Now, create a controller record for the product via executing the following command. This may occasionally every now and then create the app/Http/Controllers/Api/ProductController.php record.

php artisan make:controller ApiProductController --model=Product

Now, add the commonsense for rising and retrieving the products. Throughout the index way, add the following code to retrieve all of the products:

$products = Product::all();
return response()->json([
    'status' => true,
    'products' => $products

After that, you’ll have to add a StoreProductRequest class for storing the new products throughout the database. Add the following class at the top of the an identical record.

public function store(StoreProductRequest $request)
    $product = Product::create($request->all());

    return response()->json([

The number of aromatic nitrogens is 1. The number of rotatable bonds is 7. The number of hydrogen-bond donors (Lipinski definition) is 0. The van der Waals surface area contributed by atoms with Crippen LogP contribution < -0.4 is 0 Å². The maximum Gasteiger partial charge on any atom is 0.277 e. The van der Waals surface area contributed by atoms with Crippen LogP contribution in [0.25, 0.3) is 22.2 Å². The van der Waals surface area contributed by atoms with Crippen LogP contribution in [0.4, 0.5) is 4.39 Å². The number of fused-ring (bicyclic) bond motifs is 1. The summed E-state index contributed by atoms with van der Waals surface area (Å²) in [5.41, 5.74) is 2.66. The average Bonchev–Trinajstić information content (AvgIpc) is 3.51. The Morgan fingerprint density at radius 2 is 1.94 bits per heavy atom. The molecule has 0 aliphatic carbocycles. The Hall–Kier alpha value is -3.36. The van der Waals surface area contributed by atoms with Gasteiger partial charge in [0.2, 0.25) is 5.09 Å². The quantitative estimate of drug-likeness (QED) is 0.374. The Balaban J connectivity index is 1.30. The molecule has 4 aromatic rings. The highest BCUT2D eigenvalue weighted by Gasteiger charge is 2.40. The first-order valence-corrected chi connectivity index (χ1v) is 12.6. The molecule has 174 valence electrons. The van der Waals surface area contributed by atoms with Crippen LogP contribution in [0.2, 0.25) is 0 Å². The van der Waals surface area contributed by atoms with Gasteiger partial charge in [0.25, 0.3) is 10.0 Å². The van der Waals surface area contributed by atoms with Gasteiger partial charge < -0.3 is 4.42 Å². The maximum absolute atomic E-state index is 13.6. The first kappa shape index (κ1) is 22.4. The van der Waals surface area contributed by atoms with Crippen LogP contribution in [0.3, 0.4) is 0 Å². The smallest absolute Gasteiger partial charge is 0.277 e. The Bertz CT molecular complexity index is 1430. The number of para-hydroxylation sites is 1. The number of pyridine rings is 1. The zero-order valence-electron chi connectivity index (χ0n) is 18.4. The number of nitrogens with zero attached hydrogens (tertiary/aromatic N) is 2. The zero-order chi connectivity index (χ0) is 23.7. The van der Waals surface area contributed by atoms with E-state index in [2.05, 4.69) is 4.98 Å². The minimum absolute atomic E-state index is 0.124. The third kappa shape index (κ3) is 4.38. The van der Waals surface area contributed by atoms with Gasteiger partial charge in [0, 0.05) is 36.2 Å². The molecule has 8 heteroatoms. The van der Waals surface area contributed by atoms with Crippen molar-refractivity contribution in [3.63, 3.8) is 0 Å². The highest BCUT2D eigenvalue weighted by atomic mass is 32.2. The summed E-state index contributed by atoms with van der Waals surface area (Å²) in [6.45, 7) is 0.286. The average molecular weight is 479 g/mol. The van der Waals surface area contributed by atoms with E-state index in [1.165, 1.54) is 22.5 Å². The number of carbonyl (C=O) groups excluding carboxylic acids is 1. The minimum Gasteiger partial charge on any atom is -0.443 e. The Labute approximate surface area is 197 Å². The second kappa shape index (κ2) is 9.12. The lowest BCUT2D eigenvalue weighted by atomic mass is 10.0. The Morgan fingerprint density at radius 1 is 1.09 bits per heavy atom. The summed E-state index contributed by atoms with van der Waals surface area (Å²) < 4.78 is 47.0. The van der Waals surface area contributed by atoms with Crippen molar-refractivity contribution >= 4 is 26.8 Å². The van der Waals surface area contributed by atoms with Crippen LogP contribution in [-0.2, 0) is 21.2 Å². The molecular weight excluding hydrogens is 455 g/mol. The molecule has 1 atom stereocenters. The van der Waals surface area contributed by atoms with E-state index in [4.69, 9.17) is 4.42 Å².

'status' => true,
        'message' => "Product Created successfully!",
        'product' => $product
    ], 200);

Now, you’ll create the request, which you’ll have the ability to do via executing the following command:

php artisan make:request StoreProductRequest

If you want to add validations, you’ll have the ability to use the app/Http/Requests/StoreProductRequest.php record. For this demonstration, there aren’t any validations.

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How To Create a Route

The entire step previous to checking out the API is together with a path. To do so, add the following code throughout the routes/api.php record. Add the use statement at first of the record and the Route statement throughout the body:

use AppHttpControllersApiProductController;
Route::apiResource('products', ProductController::class);

Quicker than you get began checking out the API, ensure that the products table is in your database. If it doesn’t exist, create one the use of a control panel like XAMPP. Then again, you’ll have the ability to execute the following command to migrate the database:

php artisan migrate